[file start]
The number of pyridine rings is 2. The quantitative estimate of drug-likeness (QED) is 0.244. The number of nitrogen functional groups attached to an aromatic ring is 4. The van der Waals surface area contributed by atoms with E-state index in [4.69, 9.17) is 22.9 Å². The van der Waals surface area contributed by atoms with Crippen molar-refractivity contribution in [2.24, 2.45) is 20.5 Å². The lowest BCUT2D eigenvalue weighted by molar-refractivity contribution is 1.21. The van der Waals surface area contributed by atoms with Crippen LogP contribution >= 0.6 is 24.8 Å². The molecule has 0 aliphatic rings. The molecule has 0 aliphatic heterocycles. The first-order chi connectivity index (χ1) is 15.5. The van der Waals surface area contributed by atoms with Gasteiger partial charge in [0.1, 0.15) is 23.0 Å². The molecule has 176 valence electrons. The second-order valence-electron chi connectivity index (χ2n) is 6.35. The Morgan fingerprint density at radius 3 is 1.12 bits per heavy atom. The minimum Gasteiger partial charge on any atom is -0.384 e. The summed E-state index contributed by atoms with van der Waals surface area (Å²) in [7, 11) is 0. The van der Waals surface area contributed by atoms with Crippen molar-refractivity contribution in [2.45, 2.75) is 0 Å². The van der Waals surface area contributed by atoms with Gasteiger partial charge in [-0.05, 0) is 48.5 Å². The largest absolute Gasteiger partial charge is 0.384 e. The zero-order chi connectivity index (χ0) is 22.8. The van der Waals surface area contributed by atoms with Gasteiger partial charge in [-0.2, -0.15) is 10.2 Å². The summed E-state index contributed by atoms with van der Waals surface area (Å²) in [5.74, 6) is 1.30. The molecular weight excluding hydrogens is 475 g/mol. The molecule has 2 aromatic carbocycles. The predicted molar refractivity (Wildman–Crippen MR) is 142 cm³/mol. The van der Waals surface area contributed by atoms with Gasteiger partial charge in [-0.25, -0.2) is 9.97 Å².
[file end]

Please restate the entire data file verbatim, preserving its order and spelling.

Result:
The number of pyridine rings is 2. The quantitative estimate of drug-likeness (QED) is 0.244. The number of nitrogen functional groups attached to an aromatic ring is 4. The van der Waals surface area contributed by atoms with E-state index in [4.69, 9.17) is 22.9 Å². The van der Waals surface area contributed by atoms with Crippen molar-refractivity contribution in [2.24, 2.45) is 20.5 Å². The lowest BCUT2D eigenvalue weighted by molar-refractivity contribution is 1.21. The van der Waals surface area contributed by atoms with Crippen LogP contribution >= 0.6 is 24.8 Å². The molecule has 0 aliphatic rings. The molecule has 0 aliphatic heterocycles. The first-order chi connectivity index (χ1) is 15.5. The van der Waals surface area contributed by atoms with Gasteiger partial charge in [0.1, 0.15) is 23.0 Å². The molecule has 176 valence electrons. The second-order valence-electron chi connectivity index (χ2n) is 6.35. The Morgan fingerprint density at radius 3 is 1.12 bits per heavy atom. The minimum Gasteiger partial charge on any atom is -0.384 e. The summed E-state index contributed by atoms with van der Waals surface area (Å²) in [7, 11) is 0. The van der Waals surface area contributed by atoms with Crippen molar-refractivity contribution in [2.45, 2.75) is 0 Å². The van der Waals surface area contributed by atoms with Gasteiger partial charge in [-0.05, 0) is 48.5 Å². The largest absolute Gasteiger partial charge is 0.384 e. The zero-order chi connectivity index (χ0) is 22.8. The van der Waals surface area contributed by atoms with Gasteiger partial charge in [-0.2, -0.15) is 10.2 Å². The summed E-state index contributed by atoms with van der Waals surface area (Å²) in [5.74, 6) is 1.30. The molecular weight excluding hydrogens is 475 g/mol. The molecule has 2 aromatic carbocycles. The predicted molar refractivity (Wildman–Crippen MR) is 142 cm³/mol. The van der Waals surface area contributed by atoms with Gasteiger partial charge in [-0.25, -0.2) is 9.97 Å².